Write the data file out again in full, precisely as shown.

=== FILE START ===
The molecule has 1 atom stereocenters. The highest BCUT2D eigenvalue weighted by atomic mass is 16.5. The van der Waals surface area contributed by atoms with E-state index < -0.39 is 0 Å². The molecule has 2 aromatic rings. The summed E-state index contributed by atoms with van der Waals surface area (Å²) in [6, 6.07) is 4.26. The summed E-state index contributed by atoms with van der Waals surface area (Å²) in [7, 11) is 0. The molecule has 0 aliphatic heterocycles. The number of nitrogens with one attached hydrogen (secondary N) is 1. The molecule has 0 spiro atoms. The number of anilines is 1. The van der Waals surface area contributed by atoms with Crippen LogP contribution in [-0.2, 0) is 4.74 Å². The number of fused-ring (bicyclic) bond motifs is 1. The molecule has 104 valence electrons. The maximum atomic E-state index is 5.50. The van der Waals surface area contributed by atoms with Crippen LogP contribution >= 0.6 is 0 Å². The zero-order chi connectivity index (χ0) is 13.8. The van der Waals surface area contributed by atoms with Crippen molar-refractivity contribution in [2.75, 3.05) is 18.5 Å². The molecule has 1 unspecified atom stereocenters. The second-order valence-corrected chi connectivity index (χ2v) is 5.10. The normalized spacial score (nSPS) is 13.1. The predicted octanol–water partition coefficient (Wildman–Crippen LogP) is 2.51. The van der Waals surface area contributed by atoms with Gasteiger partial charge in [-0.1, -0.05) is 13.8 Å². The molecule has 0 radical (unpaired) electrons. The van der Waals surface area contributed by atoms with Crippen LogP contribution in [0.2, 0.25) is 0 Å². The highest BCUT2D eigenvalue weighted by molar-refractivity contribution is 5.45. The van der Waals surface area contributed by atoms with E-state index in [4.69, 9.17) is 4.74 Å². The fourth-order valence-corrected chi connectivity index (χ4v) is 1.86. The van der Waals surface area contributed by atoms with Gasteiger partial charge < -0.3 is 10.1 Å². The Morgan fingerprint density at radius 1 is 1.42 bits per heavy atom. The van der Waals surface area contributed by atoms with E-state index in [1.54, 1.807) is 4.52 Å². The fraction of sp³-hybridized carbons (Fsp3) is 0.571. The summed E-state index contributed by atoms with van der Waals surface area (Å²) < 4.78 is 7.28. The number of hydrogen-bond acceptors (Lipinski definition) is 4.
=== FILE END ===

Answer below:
The molecule has 1 atom stereocenters. The highest BCUT2D eigenvalue weighted by atomic mass is 16.5. The van der Waals surface area contributed by atoms with E-state index < -0.39 is 0 Å². The molecule has 2 aromatic rings. The summed E-state index contributed by atoms with van der Waals surface area (Å²) in [6, 6.07) is 4.26. The summed E-state index contributed by atoms with van der Waals surface area (Å²) in [7, 11) is 0. The molecule has 0 aliphatic heterocycles. The number of nitrogens with one attached hydrogen (secondary N) is 1. The molecule has 0 spiro atoms. The number of anilines is 1. The van der Waals surface area contributed by atoms with Crippen LogP contribution in [-0.2, 0) is 4.74 Å². The number of fused-ring (bicyclic) bond motifs is 1. The molecule has 104 valence electrons. The maximum atomic E-state index is 5.50. The van der Waals surface area contributed by atoms with Crippen LogP contribution >= 0.6 is 0 Å². The zero-order chi connectivity index (χ0) is 13.8. The van der Waals surface area contributed by atoms with Crippen molar-refractivity contribution in [2.75, 3.05) is 18.5 Å². The molecule has 1 unspecified atom stereocenters. The second-order valence-corrected chi connectivity index (χ2v) is 5.10. The normalized spacial score (nSPS) is 13.1. The predicted octanol–water partition coefficient (Wildman–Crippen LogP) is 2.51. The van der Waals surface area contributed by atoms with Gasteiger partial charge in [-0.1, -0.05) is 13.8 Å². The molecule has 0 radical (unpaired) electrons. The van der Waals surface area contributed by atoms with Crippen LogP contribution in [0.2, 0.25) is 0 Å². The highest BCUT2D eigenvalue weighted by molar-refractivity contribution is 5.45. The van der Waals surface area contributed by atoms with E-state index in [4.69, 9.17) is 4.74 Å². The fourth-order valence-corrected chi connectivity index (χ4v) is 1.86. The van der Waals surface area contributed by atoms with Gasteiger partial charge < -0.3 is 10.1 Å². The Morgan fingerprint density at radius 1 is 1.42 bits per heavy atom. The van der Waals surface area contributed by atoms with E-state index in [1.54, 1.807) is 4.52 Å². The fraction of sp³-hybridized carbons (Fsp3) is 0.571. The summed E-state index contributed by atoms with van der Waals surface area (Å²) < 4.78 is 7.28. The number of hydrogen-bond acceptors (Lipinski definition) is 4.